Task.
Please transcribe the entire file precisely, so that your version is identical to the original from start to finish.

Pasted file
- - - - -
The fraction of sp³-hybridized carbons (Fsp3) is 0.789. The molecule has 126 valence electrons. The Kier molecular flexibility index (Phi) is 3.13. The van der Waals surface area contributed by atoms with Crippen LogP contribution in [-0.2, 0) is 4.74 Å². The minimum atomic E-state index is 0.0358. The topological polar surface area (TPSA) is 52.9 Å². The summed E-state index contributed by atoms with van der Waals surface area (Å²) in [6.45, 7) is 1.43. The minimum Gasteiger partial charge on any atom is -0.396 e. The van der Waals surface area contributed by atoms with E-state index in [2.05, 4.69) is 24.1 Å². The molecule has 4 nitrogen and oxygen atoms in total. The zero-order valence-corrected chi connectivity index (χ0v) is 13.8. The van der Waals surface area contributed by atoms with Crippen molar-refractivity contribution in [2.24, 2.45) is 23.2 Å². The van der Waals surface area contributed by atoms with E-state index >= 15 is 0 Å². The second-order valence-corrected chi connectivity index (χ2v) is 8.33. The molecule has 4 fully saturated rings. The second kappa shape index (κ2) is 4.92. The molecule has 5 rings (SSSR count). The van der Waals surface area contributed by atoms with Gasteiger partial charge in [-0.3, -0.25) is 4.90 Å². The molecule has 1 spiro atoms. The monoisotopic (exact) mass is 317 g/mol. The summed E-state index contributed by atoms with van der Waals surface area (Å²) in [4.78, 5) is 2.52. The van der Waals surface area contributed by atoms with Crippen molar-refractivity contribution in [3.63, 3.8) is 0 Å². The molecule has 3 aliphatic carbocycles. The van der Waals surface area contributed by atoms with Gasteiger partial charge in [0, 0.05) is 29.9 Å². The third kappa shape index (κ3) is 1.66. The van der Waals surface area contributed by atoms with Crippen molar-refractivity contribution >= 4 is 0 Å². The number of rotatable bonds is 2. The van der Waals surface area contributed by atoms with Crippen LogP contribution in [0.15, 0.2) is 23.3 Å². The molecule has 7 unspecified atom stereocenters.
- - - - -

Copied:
The fraction of sp³-hybridized carbons (Fsp3) is 0.789. The molecule has 126 valence electrons. The Kier molecular flexibility index (Phi) is 3.13. The van der Waals surface area contributed by atoms with Crippen LogP contribution in [-0.2, 0) is 4.74 Å². The minimum atomic E-state index is 0.0358. The topological polar surface area (TPSA) is 52.9 Å². The summed E-state index contributed by atoms with van der Waals surface area (Å²) in [6.45, 7) is 1.43. The minimum Gasteiger partial charge on any atom is -0.396 e. The van der Waals surface area contributed by atoms with E-state index in [2.05, 4.69) is 24.1 Å². The molecule has 4 nitrogen and oxygen atoms in total. The zero-order valence-corrected chi connectivity index (χ0v) is 13.8. The van der Waals surface area contributed by atoms with Crippen molar-refractivity contribution in [2.24, 2.45) is 23.2 Å². The van der Waals surface area contributed by atoms with E-state index >= 15 is 0 Å². The second-order valence-corrected chi connectivity index (χ2v) is 8.33. The molecule has 4 fully saturated rings. The second kappa shape index (κ2) is 4.92. The molecule has 5 rings (SSSR count). The van der Waals surface area contributed by atoms with Gasteiger partial charge in [-0.3, -0.25) is 4.90 Å². The molecule has 1 spiro atoms. The monoisotopic (exact) mass is 317 g/mol. The summed E-state index contributed by atoms with van der Waals surface area (Å²) in [4.78, 5) is 2.52. The van der Waals surface area contributed by atoms with Crippen molar-refractivity contribution in [3.63, 3.8) is 0 Å². The molecule has 3 aliphatic carbocycles. The van der Waals surface area contributed by atoms with Gasteiger partial charge in [0, 0.05) is 29.9 Å². The third kappa shape index (κ3) is 1.66. The van der Waals surface area contributed by atoms with Crippen molar-refractivity contribution >= 4 is 0 Å². The number of rotatable bonds is 2. The van der Waals surface area contributed by atoms with Crippen LogP contribution in [0.15, 0.2) is 23.3 Å². The molecule has 7 unspecified atom stereocenters.